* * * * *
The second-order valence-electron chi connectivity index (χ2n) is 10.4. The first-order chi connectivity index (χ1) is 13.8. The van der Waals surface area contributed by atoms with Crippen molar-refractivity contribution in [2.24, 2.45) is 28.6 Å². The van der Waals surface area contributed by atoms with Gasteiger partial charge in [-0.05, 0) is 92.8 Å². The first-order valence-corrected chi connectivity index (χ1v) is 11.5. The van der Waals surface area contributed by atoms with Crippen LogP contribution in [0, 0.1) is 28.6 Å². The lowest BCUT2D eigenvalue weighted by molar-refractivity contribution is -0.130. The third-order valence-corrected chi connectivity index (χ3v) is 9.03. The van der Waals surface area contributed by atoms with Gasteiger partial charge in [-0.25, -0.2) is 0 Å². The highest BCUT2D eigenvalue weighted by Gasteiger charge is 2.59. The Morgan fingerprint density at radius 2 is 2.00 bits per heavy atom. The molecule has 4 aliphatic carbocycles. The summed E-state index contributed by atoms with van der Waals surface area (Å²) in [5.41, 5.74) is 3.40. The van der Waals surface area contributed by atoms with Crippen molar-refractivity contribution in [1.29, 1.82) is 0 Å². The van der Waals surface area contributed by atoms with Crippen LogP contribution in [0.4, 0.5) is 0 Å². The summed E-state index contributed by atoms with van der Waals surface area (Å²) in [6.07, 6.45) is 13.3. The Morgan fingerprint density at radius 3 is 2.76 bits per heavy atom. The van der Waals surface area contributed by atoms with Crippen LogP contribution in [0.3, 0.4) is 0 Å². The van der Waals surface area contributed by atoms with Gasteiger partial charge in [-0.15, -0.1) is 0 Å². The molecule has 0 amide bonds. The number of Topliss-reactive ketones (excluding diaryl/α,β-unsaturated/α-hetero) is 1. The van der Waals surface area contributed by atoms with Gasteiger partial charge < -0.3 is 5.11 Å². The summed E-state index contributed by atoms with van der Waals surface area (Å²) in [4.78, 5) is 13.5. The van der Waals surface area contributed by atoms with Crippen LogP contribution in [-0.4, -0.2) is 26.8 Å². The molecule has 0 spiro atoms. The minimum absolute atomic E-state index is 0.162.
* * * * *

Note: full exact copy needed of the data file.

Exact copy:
The second-order valence-electron chi connectivity index (χ2n) is 10.4. The first-order chi connectivity index (χ1) is 13.8. The van der Waals surface area contributed by atoms with Crippen molar-refractivity contribution in [2.24, 2.45) is 28.6 Å². The van der Waals surface area contributed by atoms with Gasteiger partial charge in [-0.05, 0) is 92.8 Å². The first-order valence-corrected chi connectivity index (χ1v) is 11.5. The van der Waals surface area contributed by atoms with Crippen LogP contribution in [0, 0.1) is 28.6 Å². The lowest BCUT2D eigenvalue weighted by molar-refractivity contribution is -0.130. The third-order valence-corrected chi connectivity index (χ3v) is 9.03. The van der Waals surface area contributed by atoms with Gasteiger partial charge in [-0.25, -0.2) is 0 Å². The highest BCUT2D eigenvalue weighted by Gasteiger charge is 2.59. The Morgan fingerprint density at radius 2 is 2.00 bits per heavy atom. The molecule has 4 aliphatic carbocycles. The summed E-state index contributed by atoms with van der Waals surface area (Å²) in [5.41, 5.74) is 3.40. The van der Waals surface area contributed by atoms with Crippen molar-refractivity contribution in [1.29, 1.82) is 0 Å². The van der Waals surface area contributed by atoms with Crippen LogP contribution in [0.4, 0.5) is 0 Å². The summed E-state index contributed by atoms with van der Waals surface area (Å²) in [6.07, 6.45) is 13.3. The Morgan fingerprint density at radius 3 is 2.76 bits per heavy atom. The van der Waals surface area contributed by atoms with Crippen LogP contribution in [0.3, 0.4) is 0 Å². The van der Waals surface area contributed by atoms with Gasteiger partial charge in [-0.15, -0.1) is 0 Å². The molecule has 0 amide bonds. The number of Topliss-reactive ketones (excluding diaryl/α,β-unsaturated/α-hetero) is 1. The van der Waals surface area contributed by atoms with Gasteiger partial charge < -0.3 is 5.11 Å². The summed E-state index contributed by atoms with van der Waals surface area (Å²) in [4.78, 5) is 13.5. The van der Waals surface area contributed by atoms with Crippen LogP contribution in [-0.4, -0.2) is 26.8 Å². The molecule has 0 spiro atoms. The minimum absolute atomic E-state index is 0.162.